An interview with Lindsay Blackmore, Club Patron

12 April 2022

We recently sat down with Lindsay Blackmore, Banks Peninsula Trotting Club patron and member of long-standing. Not one to blow his own trumpet, Lindsay typifies the volunteer ethic that underpins harness racing in New Zealand; a volunteer stalwart who among many others has made a contribution to our sport and industry that cannot be underestimated in this fast-changing society.

So Lindsay, what are your earliest memories of Motukarara?

I grew up on a farm at Ellesmere and going to the races was just expected. It was such a big part of the community then – what my mates and I did as young fellas. Motukarara was our local track, with the Banks Peninsula Trotting Cup the feature. We went to most of the country meetings – Methven, Rangiora, Timaru and Hororata. I fondly recall When and Bill Doyle winning the first Trotting Cup in 1965.

And your involvement with the Club?

It was only natural to make the most of the social side of racing. There wasn’t a lot else to do in our spare time. As soon as I was old enough I joined the trotting club. There was just one meeting a year at the start – in October. When we got our second meeting it was between Christmas and New Year. The place was packed, even the big hill. The car park couldn’t cope and latecomers had to park on the roadside and walk quite a distance.

And your recollections of club membership back then?

In those early days it was a real privilege to become a member, like you’d been accepted by society. When I was approached to be a steward, I had to learn about campaigning. The competition was keen and elections were hotly contested. We’d have well over 100 people at general meetings, which were held in the old Motukarara Hall. It was like everyone in the district wanted to be a part of it.

You were not only involved in administration, you also trained horses.

Yes, for 30-odd years. After Judith and I bought a chicken farm in Brookside Road, I found I had the time for it. I was basically self-taught and never had more than one horse in work at a time. I’d drive them down the grass verge to a farmer’s track to fast work them.

Your HRNZ stats show you had a good strike rate during your time as a trainer. What were some of the highlights?

Dela Rentae

Dela Rentae (Colin DeFilippi) wins at BPTC’s 1990 Christmas meeting

I had 23 wins, 37 seconds and many more placings from 193 starters. Richina was my first winner – a dead heat at Timaru in 1983. She won seven before we sold her to the States. Ill Informed won six and gave Judith and me a big thrill when she won the Green Mile at Methven in 2003 with Colin DeFilippi driving. Dela Rentae won at Mot ‘s 1991 Christmas meeting – that was special.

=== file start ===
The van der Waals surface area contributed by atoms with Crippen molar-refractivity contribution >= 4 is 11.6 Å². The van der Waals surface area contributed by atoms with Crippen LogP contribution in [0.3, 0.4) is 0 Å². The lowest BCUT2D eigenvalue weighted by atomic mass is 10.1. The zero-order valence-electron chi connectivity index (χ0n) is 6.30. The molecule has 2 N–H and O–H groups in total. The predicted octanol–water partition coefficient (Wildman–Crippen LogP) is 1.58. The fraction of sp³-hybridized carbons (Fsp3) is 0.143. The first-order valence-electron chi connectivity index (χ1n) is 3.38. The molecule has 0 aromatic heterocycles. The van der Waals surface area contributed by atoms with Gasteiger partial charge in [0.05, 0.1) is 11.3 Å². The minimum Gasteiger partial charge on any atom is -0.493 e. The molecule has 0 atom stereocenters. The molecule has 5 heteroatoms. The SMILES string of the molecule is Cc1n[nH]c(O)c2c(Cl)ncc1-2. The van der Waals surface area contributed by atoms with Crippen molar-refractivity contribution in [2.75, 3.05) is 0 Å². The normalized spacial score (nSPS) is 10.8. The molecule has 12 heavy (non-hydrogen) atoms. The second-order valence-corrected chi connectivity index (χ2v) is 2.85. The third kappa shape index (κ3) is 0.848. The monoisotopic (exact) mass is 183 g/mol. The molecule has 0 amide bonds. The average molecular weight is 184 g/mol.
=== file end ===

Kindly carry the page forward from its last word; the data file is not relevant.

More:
We bred all our own horses, the first being Almetos who won 8 here including the Waikouaiti and Cheviot Cups when trained for us by Leo May. Other handy horses we had were Finvarra, Village Rock (from Dela Rentae), Jackaroozy and Hickstead (from Ill Informed), who won 3 in NZ and another 18 in Australia.

Getting back to your club involvement, you have served for over 50 years, and you were saying you only ever missed two AGMS. But you never took on the role of president. Why was that?

I was never one for running meetings, and always preferred to stay in the background helping on the practical side of running the club. Once I got involved in training I actually resigned from the committee but stayed as a steward until being made a life member a few years ago. I’ve been around during the terms of 17 presidents, but never felt I was right for the position myself.

Lindsay Blackmore

Celebrating success: Lindsay, Judith & friends after Dela Rentae’s win at Mot

As you reflect on your time with the club, what are some of your strongest memories?

Well it’s been satisfying to see the way the club has grown from one to six meetings in a year, with the crowds still coming along on the big summer race days and the industry support still there. Motukarara has become known as the place for big even fields where every horse gets its chance and that’s attractive to punters. But it’s also the community links that make Banks Peninsula special. There were a lot more working bees in the old days, but there’s still a good turnout when jobs need doing and volunteer input is still at the heart of the club. My job these days is to put out the pylons before each meeting.

Thank you Lindsay. Your contemporaries hold you in high regard and you come across as a great role model for younger members.

I was very surprised to be put forward as Club patron, I never expected my involvement to be acknowledged in that way. So many people at Motukarara know me I guess and I’ve made a lot of friends. It’s not a hard job being there, catching up with acquaintances and offering guidance and helping hand to newer club officials. Flying the flag for the club and harness racing when I can.

Unassuming and humble to the last, Lindsay Blackmore exemplifies the volunteerism that is the glue holding country harness racing together. When we met with Lindsay, he and Judith were in the process of shifting from their property on the outskirts of Rolleston – soon to be a housing subdivision. The place in Brookside Road has long since become part of the urban expansion.